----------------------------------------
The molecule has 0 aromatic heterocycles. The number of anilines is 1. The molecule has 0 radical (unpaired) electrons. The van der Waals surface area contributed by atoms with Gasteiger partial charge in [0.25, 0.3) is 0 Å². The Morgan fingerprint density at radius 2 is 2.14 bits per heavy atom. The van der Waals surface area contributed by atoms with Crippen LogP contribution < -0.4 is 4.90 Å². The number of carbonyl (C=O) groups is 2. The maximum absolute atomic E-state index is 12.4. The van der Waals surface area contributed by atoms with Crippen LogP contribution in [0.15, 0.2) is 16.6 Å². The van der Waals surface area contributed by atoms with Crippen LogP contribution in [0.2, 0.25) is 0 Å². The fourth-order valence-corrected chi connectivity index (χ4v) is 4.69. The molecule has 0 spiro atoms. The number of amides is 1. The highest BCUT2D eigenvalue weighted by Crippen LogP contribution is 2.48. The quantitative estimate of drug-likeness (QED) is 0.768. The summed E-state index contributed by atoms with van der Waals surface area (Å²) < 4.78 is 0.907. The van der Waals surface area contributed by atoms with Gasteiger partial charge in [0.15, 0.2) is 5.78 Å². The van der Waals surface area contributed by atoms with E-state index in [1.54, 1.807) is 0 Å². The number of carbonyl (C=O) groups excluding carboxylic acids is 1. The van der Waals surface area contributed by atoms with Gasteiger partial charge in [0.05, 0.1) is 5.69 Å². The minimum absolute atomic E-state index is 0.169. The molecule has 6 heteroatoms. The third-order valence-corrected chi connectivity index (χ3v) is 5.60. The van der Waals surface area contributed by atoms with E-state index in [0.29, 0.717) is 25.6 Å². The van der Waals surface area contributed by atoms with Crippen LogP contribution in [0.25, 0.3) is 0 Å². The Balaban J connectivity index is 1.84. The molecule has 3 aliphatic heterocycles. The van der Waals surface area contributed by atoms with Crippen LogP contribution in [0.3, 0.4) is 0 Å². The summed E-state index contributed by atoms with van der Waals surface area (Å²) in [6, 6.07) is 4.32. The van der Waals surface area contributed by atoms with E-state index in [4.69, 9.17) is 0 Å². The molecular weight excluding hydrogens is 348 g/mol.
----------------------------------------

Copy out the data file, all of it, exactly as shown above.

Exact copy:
The molecule has 0 aromatic heterocycles. The number of anilines is 1. The molecule has 0 radical (unpaired) electrons. The van der Waals surface area contributed by atoms with Gasteiger partial charge in [0.25, 0.3) is 0 Å². The Morgan fingerprint density at radius 2 is 2.14 bits per heavy atom. The van der Waals surface area contributed by atoms with Crippen LogP contribution < -0.4 is 4.90 Å². The number of carbonyl (C=O) groups is 2. The maximum absolute atomic E-state index is 12.4. The van der Waals surface area contributed by atoms with Crippen LogP contribution in [0.15, 0.2) is 16.6 Å². The van der Waals surface area contributed by atoms with Crippen LogP contribution in [0.2, 0.25) is 0 Å². The fourth-order valence-corrected chi connectivity index (χ4v) is 4.69. The molecule has 0 spiro atoms. The number of amides is 1. The highest BCUT2D eigenvalue weighted by Crippen LogP contribution is 2.48. The quantitative estimate of drug-likeness (QED) is 0.768. The summed E-state index contributed by atoms with van der Waals surface area (Å²) < 4.78 is 0.907. The van der Waals surface area contributed by atoms with Gasteiger partial charge in [0.15, 0.2) is 5.78 Å². The van der Waals surface area contributed by atoms with E-state index in [1.54, 1.807) is 0 Å². The number of carbonyl (C=O) groups excluding carboxylic acids is 1. The van der Waals surface area contributed by atoms with Gasteiger partial charge in [0.05, 0.1) is 5.69 Å². The minimum absolute atomic E-state index is 0.169. The molecule has 6 heteroatoms. The third-order valence-corrected chi connectivity index (χ3v) is 5.60. The van der Waals surface area contributed by atoms with E-state index in [0.29, 0.717) is 25.6 Å². The van der Waals surface area contributed by atoms with Crippen LogP contribution in [0.25, 0.3) is 0 Å². The Balaban J connectivity index is 1.84. The molecule has 3 aliphatic heterocycles. The van der Waals surface area contributed by atoms with Crippen LogP contribution in [0.3, 0.4) is 0 Å². The summed E-state index contributed by atoms with van der Waals surface area (Å²) in [6, 6.07) is 4.32. The van der Waals surface area contributed by atoms with E-state index in [4.69, 9.17) is 0 Å². The molecular weight excluding hydrogens is 348 g/mol.